Take your stats and shove it

This just arrived in my inbox, courtesy of Seattle MINI’s e-newsletter. Sort of odd content-wise, but they do write some interesting non-car-oriented stories, which, as a marketing wonk, I find is an effective way to connect with your target audience on a personal/emotional level (as opposed to just telling them about your product, which gets to be seriously yawnsville after a while). This is what I tried to do when I wrote the KIN Scoop (RIP….and sigh).

At any rate, #26 on the list gave me pause:

“Tickets to SNL are notoriously difficult to obtain with random drawings being held each summer. However, if you do win, don’t expect to be sitting front and center. Floor seats are reserved for friends and family of the host, cast, crew, and musical guest. Ticket winners sit in the balcony.”

In 2007, my buddy Christy won two of those notoriously-difficult-to-obtain tickets and invited me – a nearly lifelong SNL addict, comedy junkie, writer, and performer – to be her guest. We arrived at 30 Rockefeller Center on a blustery, cold November evening, excited to see Brian Williams nail his hosting gig with his impeccable dry wit (incidentally, his was the final show before the notorious writers’ strike, which sidelined television for three months). We were seated in the very back row of the balcony and couldn’t have been happier about it because WE. WERE. THERE. The cameras were set to roll in five minutes when an NBC page appeared at the end of our row, pointed first at Christy, then at me, and motioned for us to follow her. After some brief hesitation as to whether she was seriously summoning us – and WTF it could be about – we left our hard-won seats and followed her into the hallway.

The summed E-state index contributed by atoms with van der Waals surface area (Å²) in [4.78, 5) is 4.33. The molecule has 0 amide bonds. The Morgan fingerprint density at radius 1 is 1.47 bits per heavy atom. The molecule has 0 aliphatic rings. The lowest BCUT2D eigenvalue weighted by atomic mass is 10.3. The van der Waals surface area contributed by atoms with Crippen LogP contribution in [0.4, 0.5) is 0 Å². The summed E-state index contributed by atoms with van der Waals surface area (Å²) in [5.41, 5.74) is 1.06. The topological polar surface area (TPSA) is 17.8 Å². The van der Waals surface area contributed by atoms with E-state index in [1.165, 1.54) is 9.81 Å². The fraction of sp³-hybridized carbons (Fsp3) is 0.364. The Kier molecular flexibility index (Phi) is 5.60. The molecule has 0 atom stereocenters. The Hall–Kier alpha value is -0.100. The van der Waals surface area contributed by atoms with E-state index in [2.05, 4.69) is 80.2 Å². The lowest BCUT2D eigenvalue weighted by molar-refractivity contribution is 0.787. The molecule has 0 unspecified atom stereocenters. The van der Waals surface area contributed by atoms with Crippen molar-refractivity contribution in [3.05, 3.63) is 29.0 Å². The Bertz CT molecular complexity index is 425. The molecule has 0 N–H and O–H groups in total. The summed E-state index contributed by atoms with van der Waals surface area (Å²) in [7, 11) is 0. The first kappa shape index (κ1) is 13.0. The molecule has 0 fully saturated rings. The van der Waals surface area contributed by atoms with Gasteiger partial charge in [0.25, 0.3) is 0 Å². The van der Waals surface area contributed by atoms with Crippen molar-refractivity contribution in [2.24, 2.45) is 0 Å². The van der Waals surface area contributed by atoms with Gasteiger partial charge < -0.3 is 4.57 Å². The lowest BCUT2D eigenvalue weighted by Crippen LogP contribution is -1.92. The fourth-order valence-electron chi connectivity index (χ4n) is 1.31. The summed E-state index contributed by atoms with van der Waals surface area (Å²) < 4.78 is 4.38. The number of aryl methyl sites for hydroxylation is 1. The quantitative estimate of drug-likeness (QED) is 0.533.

“We’re upgrading both of you,” she announced. “But you won’t be able to sit together. One of you is going to the floor – who’s it going to be?”

I just looked at Christy. “Ordinarily I’d say we flip for this one. But dude….I have to go down there.”

“I know, girl. GO.”

And with that, the page grabbed my wrist and pulled me into the stairwell, where we flew down the stairs, emerging backstage (which is actually located across the stage, under the balcony). I rushed past cast members’ dressing rooms, gaping at the names on the doors – Amy Poehler, Kristen Wiig, Will Forte – and brushing Lorne Michaels’ shoulder as the page pulled me onto the floor. As we careened toward those coveted few rows of floor seats, someone shouted, “60 seconds” as the crew rushed around, finalizing the set for the cold open. Suddenly, I was just steps from that infamous Studio 8H stage and wondering where I would be placed. The page dropped my wrist and pointed to the inside aisle seat of the very first row. Front and center. Literally.

“That’s you,” she smiled.

I think I thanked her, but I honestly don’t remember anything other than sitting down in slow-mo, someone shouting, “30 seconds,” and turning around to locate Christy – now seated in the front row of the balcony. She gave me a big grin and a thumbs-up, but all I could manage was to mouth, “Holy shit.” The lights went out, a cue card guy perched himself nearly smack in my lap, someone called out, “And five…four…three…two,” and Amy Poehler and Darrell Hammond appeared – right in front of me, in character as the Clintons at a Halloween party. Over the next 10 minutes, Horatio Sanz, Will Forte, Barack Obama (!), and Brian Williams all took their marks within 10 feet of where I sat. Alternate reality? Yes. Yes in every way.

So what do I think of #26? I think it’s a pertinent reminder that there will always be people who discourage us with the “odds” and “stats” about why something is impossible, unattainable, even illogical. But if you love something enough – and you’re true to yourself, and you believe in yourself and your talents, and you let passion, rather than ego, be your guide – none of it, none of it, NONE OF IT matters. No matter what.

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